Tigers closer Joe Nathan came into last night’s game in the ninth inning with a four-run lead and walked the first two batters he faced, at which point many of the fans in Detroit began booing him.
Nathan, who has six blown saves and a 5.11 ERA in his first season with the Tigers, responded by making a chin-flick gesture that, loosely translated, means something similar to the middle finger.
This afternoon Nathan apologized for his actions, telling Jason Beck of MLB.com:
I think both sides were frustrated. I was frustrated. Fans obviously were frustrated. I think for myself, I apologize for that. I have two kids and I need to be a better example for them thinking how they’re still young enough that they won’t know about this. I do know, and I do need to be better for that. I know both sides are frustrated, but the thing is, we’re on the same page. The fans want to win, want us to win. We obviously want to win.
He went on to say a lot of other stuff along those same lines, making it clear that he has “no hard feelings” toward the fans and repeating apologizing.
It obviously hasn’t been pretty for Nathan this season and at age 39 he seems to be deep into the decline phase of his career after a brilliant decade-long run as one of the truly elite closers in baseball for the Twins and Rangers. He’s also under contract for $10 million next season, so if Nathan and Tigers fans don’t come to some sort of understanding 2015 could be ugly at Comerica Park.
Over the past several weeks we’ve heard a lot of news about teams furloughing front office and scouting staff, leveling pay cuts for those who remain and, most recently, ceasing stipends to minor league players and releasing them en masse. The message being sent, intentionally or otherwise, is that baseball teams are feeling the pinch.
The Kansas City Royals, however, are a different story.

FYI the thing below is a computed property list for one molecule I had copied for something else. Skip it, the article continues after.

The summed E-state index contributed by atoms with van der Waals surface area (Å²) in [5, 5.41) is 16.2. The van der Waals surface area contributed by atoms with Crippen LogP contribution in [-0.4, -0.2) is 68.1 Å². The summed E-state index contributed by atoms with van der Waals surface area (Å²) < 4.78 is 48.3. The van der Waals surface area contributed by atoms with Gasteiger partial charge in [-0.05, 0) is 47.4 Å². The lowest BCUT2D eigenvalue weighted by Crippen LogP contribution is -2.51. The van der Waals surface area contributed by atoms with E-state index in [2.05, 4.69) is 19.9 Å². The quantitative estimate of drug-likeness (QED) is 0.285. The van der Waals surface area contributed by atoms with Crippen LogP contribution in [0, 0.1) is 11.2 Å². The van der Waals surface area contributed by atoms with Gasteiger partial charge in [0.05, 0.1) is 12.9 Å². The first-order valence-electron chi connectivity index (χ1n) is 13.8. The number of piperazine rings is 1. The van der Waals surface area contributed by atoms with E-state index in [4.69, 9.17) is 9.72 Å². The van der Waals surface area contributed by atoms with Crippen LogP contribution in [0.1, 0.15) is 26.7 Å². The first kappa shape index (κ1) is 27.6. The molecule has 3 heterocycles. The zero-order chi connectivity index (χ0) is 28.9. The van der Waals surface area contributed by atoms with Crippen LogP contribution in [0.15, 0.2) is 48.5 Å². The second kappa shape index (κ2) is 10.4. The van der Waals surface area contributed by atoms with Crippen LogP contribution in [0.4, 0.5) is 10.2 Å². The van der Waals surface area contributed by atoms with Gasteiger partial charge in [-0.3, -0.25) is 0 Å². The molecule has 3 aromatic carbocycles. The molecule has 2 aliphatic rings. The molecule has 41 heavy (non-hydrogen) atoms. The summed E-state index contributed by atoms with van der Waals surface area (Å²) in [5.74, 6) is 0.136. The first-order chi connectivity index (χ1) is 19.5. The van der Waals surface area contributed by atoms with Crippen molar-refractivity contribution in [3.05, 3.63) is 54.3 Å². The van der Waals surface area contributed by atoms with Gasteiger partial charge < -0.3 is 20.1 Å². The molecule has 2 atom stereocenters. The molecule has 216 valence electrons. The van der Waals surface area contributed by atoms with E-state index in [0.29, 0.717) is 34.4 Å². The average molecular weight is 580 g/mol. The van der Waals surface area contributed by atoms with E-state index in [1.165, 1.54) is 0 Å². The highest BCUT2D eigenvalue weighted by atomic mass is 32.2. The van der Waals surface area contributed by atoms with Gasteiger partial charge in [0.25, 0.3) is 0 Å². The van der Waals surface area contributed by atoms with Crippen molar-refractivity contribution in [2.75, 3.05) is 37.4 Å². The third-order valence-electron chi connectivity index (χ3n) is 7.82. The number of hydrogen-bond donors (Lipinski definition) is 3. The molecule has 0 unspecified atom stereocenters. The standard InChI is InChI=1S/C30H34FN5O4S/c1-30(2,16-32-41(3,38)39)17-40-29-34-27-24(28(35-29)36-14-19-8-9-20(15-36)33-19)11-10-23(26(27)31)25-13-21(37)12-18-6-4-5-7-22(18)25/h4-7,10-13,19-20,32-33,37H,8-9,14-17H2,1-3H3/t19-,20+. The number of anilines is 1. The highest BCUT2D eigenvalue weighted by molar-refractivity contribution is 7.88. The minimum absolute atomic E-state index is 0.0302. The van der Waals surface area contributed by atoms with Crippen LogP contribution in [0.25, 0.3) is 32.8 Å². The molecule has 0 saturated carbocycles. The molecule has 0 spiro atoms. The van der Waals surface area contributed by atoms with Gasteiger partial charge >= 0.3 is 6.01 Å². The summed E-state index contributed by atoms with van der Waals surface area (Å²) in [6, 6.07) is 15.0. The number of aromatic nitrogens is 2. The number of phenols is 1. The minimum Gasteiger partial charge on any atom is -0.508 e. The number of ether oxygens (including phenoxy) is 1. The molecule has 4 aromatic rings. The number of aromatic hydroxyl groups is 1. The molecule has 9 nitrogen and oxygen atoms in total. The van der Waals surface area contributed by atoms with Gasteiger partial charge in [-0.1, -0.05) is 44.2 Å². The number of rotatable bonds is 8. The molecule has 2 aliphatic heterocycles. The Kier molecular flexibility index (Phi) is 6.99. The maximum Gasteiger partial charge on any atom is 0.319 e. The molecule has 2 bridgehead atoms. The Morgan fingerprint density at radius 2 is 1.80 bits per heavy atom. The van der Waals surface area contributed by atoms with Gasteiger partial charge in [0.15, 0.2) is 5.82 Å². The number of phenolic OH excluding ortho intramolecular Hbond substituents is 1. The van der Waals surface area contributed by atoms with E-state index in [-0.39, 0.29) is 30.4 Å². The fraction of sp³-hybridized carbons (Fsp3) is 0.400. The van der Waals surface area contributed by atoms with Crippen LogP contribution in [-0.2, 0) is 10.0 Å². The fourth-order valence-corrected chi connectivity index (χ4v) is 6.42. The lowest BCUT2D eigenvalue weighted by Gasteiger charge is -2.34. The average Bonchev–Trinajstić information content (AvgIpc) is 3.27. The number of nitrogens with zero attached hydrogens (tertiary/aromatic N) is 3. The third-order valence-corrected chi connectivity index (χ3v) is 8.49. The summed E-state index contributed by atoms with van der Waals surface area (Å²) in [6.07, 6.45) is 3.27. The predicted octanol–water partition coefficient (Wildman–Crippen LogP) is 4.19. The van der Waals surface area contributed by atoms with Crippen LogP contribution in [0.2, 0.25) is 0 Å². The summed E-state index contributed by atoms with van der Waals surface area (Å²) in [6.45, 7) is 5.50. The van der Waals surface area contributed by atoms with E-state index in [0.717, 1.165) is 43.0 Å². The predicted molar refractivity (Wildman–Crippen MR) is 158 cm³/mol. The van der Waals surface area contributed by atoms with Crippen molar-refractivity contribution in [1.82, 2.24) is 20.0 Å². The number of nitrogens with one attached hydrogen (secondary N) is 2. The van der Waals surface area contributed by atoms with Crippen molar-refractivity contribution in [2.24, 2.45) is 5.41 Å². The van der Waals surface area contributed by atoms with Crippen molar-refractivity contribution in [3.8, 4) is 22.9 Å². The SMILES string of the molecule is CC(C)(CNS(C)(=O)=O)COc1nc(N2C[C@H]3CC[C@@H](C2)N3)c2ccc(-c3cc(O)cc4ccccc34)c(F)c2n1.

Jon Heyman reported this afternoon that the Royals are paying their minor leaguers through August 31, which is when the minor league season would’ve ended, and unlike so many other teams, they are not releasing players either. Jeff Passan, meanwhile, reports that the Royals will not lay any team employees off or furlough anyone. “Nearly 150 employees will not take pay cuts,” he says, though “higher-level employees will take tiered cuts.” Passan adds that the organization intends to restore the lost pay due to those higher-level employees in the future when revenue ramps back up, making them whole.
While baseball finances are murky at best and opaque in most instances, most people agree that the Royals are one of the lower-revenue franchises in the game. They are also near the bottom as far as franchise value goes. Finally, they have the newest ownership group in all of baseball, which means that the group almost certainly has a lot of debt and very little if any equity in the franchise. Any way you slice it, cashflow is likely tighter in Kansas City than almost anywhere else.
Yet the Royals are paying minor leaguers and front office employees while a great number of other teams are not. What’s their excuse?